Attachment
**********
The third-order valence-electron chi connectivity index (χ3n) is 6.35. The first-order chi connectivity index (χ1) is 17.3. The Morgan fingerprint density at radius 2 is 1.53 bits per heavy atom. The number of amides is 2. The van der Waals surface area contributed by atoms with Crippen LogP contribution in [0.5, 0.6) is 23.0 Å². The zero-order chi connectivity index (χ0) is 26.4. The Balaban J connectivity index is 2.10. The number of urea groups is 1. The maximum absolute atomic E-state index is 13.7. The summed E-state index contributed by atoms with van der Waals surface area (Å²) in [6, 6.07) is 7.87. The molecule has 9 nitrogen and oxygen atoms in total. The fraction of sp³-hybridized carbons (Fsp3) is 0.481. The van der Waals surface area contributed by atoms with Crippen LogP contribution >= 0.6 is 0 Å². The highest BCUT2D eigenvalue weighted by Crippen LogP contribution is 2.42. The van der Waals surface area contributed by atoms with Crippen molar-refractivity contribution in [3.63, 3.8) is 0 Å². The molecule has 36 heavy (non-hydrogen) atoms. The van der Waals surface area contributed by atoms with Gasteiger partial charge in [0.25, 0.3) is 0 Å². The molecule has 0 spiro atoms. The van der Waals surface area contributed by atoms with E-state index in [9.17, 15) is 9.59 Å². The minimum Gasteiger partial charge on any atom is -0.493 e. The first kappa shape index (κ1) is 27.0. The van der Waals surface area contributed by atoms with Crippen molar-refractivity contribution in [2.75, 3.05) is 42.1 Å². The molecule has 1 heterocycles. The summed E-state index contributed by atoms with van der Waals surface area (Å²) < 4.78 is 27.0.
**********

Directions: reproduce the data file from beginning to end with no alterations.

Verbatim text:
The third-order valence-electron chi connectivity index (χ3n) is 6.35. The first-order chi connectivity index (χ1) is 17.3. The Morgan fingerprint density at radius 2 is 1.53 bits per heavy atom. The number of amides is 2. The van der Waals surface area contributed by atoms with Crippen LogP contribution in [0.5, 0.6) is 23.0 Å². The zero-order chi connectivity index (χ0) is 26.4. The Balaban J connectivity index is 2.10. The number of urea groups is 1. The maximum absolute atomic E-state index is 13.7. The summed E-state index contributed by atoms with van der Waals surface area (Å²) in [6, 6.07) is 7.87. The molecule has 9 nitrogen and oxygen atoms in total. The fraction of sp³-hybridized carbons (Fsp3) is 0.481. The van der Waals surface area contributed by atoms with Crippen LogP contribution >= 0.6 is 0 Å². The highest BCUT2D eigenvalue weighted by Crippen LogP contribution is 2.42. The van der Waals surface area contributed by atoms with Crippen molar-refractivity contribution in [3.63, 3.8) is 0 Å². The molecule has 36 heavy (non-hydrogen) atoms. The van der Waals surface area contributed by atoms with Gasteiger partial charge in [0.25, 0.3) is 0 Å². The molecule has 0 spiro atoms. The van der Waals surface area contributed by atoms with E-state index in [9.17, 15) is 9.59 Å². The minimum Gasteiger partial charge on any atom is -0.493 e. The first kappa shape index (κ1) is 27.0. The van der Waals surface area contributed by atoms with Crippen molar-refractivity contribution in [2.75, 3.05) is 42.1 Å². The molecule has 1 heterocycles. The summed E-state index contributed by atoms with van der Waals surface area (Å²) < 4.78 is 27.0.